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Tuesday, January 19, 2010

Straighten those Horizons

I Got the Blues
© 2009 Simon Hucko

The thing about spending a week on a giant boat is that you wind up with a lot of photos of the water. The thing about water is that it makes a straight horizon. The thing about straight horizons is that if you screw it up and the horizon comes out even a little crooked (we're talking fractions of a degree) people immediately notice and are bothered by it.

I knew this going into the trip, so I took extra care to make sure my horizons were straight. However, even if it looks right through the viewfinder, you may still find that your images came out a little crooked (sometimes just the action of pressing the shutter is enough to knock things off-kilter). The solution is to double-check everything when you're editing and make sure you straighten your photos. Different editing software has different ways of straightening photos. Aperture pops up a grid overlay when you're adjusting it, so it gives you a nice reference for the horizon (or other straight horizontal or vertical lines). I believe the new versions of Photoshop have a feature where you draw a line along the horizon and it automatically straightens the image. However you do it, make sure to get it right or everyone will start feeling sea sick after flipping through your vacation photos.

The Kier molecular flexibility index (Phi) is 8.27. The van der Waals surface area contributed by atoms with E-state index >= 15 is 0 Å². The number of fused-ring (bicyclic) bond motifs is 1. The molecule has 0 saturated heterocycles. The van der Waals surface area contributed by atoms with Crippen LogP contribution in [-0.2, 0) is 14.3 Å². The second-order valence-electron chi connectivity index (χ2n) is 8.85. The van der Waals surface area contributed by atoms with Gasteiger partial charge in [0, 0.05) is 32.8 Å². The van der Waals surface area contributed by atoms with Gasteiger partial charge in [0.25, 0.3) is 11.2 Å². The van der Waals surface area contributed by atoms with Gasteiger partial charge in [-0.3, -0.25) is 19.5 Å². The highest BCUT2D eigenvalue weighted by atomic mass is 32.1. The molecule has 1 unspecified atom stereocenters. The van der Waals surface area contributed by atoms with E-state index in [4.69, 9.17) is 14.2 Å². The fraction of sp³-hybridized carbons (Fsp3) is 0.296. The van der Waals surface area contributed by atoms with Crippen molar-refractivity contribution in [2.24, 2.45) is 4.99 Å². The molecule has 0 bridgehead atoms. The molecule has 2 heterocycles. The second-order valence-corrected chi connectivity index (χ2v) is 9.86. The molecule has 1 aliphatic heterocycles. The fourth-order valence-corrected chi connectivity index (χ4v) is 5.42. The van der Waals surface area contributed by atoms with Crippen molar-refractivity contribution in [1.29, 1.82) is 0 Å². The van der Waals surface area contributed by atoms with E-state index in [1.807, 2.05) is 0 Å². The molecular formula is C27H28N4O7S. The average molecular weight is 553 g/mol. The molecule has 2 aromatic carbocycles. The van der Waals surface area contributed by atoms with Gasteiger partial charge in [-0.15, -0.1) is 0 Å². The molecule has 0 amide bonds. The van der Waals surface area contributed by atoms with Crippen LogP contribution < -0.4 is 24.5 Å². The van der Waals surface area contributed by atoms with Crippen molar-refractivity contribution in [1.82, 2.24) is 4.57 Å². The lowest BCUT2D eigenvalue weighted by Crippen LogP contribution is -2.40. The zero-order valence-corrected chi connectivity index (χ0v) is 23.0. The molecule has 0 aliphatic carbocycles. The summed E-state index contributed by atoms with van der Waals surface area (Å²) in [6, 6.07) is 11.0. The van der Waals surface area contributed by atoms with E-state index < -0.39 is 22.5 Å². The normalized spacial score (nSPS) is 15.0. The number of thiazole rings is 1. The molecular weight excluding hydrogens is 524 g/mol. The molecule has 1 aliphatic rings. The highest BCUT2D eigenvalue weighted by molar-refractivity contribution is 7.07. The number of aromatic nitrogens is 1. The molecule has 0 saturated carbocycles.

As an example, here's the above shot rotated by 1 degree:
Crooked Horizon Demo

Makes a huge difference, no?

(As a side-note, you can see the barrel-distortion from my lens in both of these shots. Most zooms have some amount of barrel distortion at the wide end and pincushion at the tele end, which is another advantage to prime lenses. This distortion can be removed using various software, but I don't have any in my possession at the moment.)

A few tips to avoid crooked horizons:
- Use a tripod to level and steady your camera
- Turn on the grid display in your viewfinder
- Get a level for your hotshoe, something like this
- Double check and straighten your photos if necessary in post


[title of blog] on flickr

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